-- Lee Zimmerman (writer/reviewer for American Songwriter, No Depression, New Times, Country Standard Time, Blurt, Relix, and M Music and Musicians)
Austin-based singer/songwriter/creative force of nature Bob Schneider has a guy in his band, Oliver Steck, who plays keyboards, accordion, trumpet and assorted whistles and horns. Also, Schneider notes, “Oliver also does a lot of dancing. He doesn’t necessarily get paid for the dancing. He does it because he can’t not.”
Sometimes it’s writing songs — he has written some 2,000 songs in the past 16 years — sometimes it’s creating videos to accompany some of those songs and sometimes it’s making gallery-ready art, including paintings and collages. He also has played a wedding singer in an indie film, written two books and penned a rock opera that has a title that can’t be printed in a family newspaper.
Some of his musical mates even wonder when — or whether — he ever sleeps.
“I love making things, so that’s what I spend a lot of my time doing,” says Schneider… “I do have periods where I feel like I’ll never create anything that’s any good ever again. The good news is, it doesn’t stop me from creating things, and eventually that feeling will pass and I can look over the stuff that I’ve made and figure out which of it is better than the other stuff. Because I like to do it so much, I’ll end up with quite a bit of it at the end of the year.”
Schneider has been a recording artist for 25 years, putting out his first record (“Party Till You’re Dead”) in 1991 as frontman for Joe Rockhead, a funk-rock combo in the vein of the Red Hot Chili Peppers. That band was followed by his best-known group, Ugly Americans, which toured with the Dave Matthews Band and Big Head Todd and the Monsters. Ugly Americans was a kind of alt-rock supergroup, with former members of Cracker, Poi Dog Pondering and Mojo Nixon’s band.
Schneider also fronted a full-on funk ensemble that played around Austin in the late 1990s called The Scabs, at the same time he was establishing himself as a solo artist. His first solo project, “Songs Sung and Played on Guitar at the Same Time,” came out in 1998, and he’s gone on to record an almost inconceivably diverse and eclectic array of songs since then, with his work making it onto the soundtracks of seven major motion pictures (and one indie film).
All told, Schneider has been the singer and main songwriter on nearly 30 studio albums, and he has been named Musician of the Year six times at the Austin Music Awards. Considering the renowned strength of the music scene in Austin, that’s saying something. His artistry coupled with his movie-star looks and boyish charm makes it a wonder he’s not a household name around the rest of the country the way he is in Austin.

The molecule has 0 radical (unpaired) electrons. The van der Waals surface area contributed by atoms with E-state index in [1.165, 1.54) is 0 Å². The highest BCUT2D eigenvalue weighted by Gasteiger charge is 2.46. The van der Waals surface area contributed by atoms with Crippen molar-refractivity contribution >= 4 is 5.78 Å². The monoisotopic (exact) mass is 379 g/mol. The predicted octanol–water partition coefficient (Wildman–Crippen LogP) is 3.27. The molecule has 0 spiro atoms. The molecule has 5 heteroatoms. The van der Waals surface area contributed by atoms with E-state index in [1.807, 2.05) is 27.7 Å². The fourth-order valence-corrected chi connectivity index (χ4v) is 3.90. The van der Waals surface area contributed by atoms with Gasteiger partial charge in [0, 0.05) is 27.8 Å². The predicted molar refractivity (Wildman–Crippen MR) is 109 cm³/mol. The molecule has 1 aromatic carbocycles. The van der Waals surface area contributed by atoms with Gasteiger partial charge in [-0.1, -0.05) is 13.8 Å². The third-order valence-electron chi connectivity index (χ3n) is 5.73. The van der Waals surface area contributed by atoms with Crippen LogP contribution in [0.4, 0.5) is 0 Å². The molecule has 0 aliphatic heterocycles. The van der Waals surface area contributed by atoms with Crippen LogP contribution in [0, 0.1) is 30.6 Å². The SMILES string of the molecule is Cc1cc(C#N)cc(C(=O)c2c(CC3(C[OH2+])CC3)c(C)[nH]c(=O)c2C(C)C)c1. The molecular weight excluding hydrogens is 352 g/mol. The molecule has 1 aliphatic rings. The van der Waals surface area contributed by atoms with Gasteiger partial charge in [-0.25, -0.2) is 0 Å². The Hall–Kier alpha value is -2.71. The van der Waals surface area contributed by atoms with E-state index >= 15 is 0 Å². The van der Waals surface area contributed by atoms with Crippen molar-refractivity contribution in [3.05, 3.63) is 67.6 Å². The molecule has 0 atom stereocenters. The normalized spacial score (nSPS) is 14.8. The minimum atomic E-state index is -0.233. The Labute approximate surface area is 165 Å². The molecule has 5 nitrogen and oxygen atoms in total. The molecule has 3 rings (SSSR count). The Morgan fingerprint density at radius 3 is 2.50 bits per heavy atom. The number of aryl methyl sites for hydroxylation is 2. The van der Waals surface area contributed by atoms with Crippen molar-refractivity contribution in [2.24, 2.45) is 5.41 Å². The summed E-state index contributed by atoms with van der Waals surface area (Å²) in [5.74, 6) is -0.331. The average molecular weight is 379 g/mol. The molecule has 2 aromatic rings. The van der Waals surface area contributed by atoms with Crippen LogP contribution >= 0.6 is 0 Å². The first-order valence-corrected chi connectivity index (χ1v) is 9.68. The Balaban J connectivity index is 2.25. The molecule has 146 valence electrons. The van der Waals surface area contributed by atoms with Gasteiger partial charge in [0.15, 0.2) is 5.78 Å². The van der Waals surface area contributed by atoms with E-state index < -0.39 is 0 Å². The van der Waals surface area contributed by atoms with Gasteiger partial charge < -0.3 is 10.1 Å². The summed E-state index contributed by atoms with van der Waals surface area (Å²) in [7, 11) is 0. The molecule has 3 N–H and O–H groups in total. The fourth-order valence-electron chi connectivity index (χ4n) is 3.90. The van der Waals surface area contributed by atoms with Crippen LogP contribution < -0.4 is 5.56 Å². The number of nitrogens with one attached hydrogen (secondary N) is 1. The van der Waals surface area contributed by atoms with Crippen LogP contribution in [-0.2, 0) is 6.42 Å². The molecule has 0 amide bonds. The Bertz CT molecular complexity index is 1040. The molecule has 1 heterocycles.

His prodigious musical output is a result of a songwriting challenge group he started 16 years ago while touring. At first, the challenge was to write one song a day, and the people doing the writing were on the tour bus with him. They’d come up with a title each morning and at the end of the day play the songs they came up with for each other.
The pace of the songwriting challenge has eased up substantially since its beginnings, going to one song a week, but the scope of the participation in the group has widened to include a lot of widely known musicians.
“We’ve had lots of famous folks in the game from time to time, but they usually don’t last very long,” Schneider says. “The exception would be Jason Mraz, who has been in the game on and off for six or seven years and is one of the most consistent songwriters in the group. Very talented and will always turn a song in. At the end of the day, though, I really only have the group as a motivation to get me to write a song each week. Otherwise, a month might go by without writing anything and that would be a shame.”
The past few years, Schneider has grouped the songs he’s written in a year under an album title, just to kind of keep track of when they were written. Titles for recent years have included “Here’s the Deal,” “The Ever Increasing Need to Succeed,” “Into the Great Unknown” and “Mental Problems.” This year’s theme (and the name of his current concert tour) is “The Practical Guide to Everything.”
Schneider has a fantastic website where fans can listen to all of the songs from the three five-song “King Kong Suite” EPs he released last year, with humorous commentary from Schneider himself between songs.